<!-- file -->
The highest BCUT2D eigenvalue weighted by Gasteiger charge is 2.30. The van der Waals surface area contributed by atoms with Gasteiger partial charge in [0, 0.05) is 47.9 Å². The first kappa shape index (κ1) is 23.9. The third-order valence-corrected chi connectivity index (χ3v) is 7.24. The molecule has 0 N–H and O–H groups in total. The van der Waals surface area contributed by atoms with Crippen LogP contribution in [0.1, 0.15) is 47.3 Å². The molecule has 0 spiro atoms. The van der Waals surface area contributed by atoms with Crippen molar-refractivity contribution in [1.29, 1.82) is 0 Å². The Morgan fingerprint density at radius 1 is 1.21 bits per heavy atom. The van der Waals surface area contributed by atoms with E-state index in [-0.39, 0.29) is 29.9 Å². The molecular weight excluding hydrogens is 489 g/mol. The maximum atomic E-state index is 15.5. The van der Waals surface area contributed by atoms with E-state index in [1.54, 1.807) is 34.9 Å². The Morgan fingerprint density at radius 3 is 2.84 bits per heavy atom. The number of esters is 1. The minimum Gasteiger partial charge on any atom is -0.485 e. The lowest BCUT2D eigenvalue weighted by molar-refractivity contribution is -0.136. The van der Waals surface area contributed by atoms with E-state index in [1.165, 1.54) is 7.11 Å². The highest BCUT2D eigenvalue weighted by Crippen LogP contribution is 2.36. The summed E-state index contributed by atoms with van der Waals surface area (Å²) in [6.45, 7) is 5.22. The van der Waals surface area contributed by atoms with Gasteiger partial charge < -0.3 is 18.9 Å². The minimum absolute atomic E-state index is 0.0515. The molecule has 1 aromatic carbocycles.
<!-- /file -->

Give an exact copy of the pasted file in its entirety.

The highest BCUT2D eigenvalue weighted by Gasteiger charge is 2.30. The van der Waals surface area contributed by atoms with Gasteiger partial charge in [0, 0.05) is 47.9 Å². The first kappa shape index (κ1) is 23.9. The third-order valence-corrected chi connectivity index (χ3v) is 7.24. The molecule has 0 N–H and O–H groups in total. The van der Waals surface area contributed by atoms with Crippen LogP contribution in [0.1, 0.15) is 47.3 Å². The molecule has 0 spiro atoms. The van der Waals surface area contributed by atoms with Crippen molar-refractivity contribution in [1.29, 1.82) is 0 Å². The Morgan fingerprint density at radius 1 is 1.21 bits per heavy atom. The van der Waals surface area contributed by atoms with E-state index in [-0.39, 0.29) is 29.9 Å². The molecular weight excluding hydrogens is 489 g/mol. The maximum atomic E-state index is 15.5. The van der Waals surface area contributed by atoms with E-state index in [1.54, 1.807) is 34.9 Å². The Morgan fingerprint density at radius 3 is 2.84 bits per heavy atom. The number of esters is 1. The minimum Gasteiger partial charge on any atom is -0.485 e. The lowest BCUT2D eigenvalue weighted by molar-refractivity contribution is -0.136. The van der Waals surface area contributed by atoms with E-state index in [1.165, 1.54) is 7.11 Å². The highest BCUT2D eigenvalue weighted by Crippen LogP contribution is 2.36. The summed E-state index contributed by atoms with van der Waals surface area (Å²) in [6.45, 7) is 5.22. The van der Waals surface area contributed by atoms with Gasteiger partial charge < -0.3 is 18.9 Å². The minimum absolute atomic E-state index is 0.0515. The molecule has 1 aromatic carbocycles.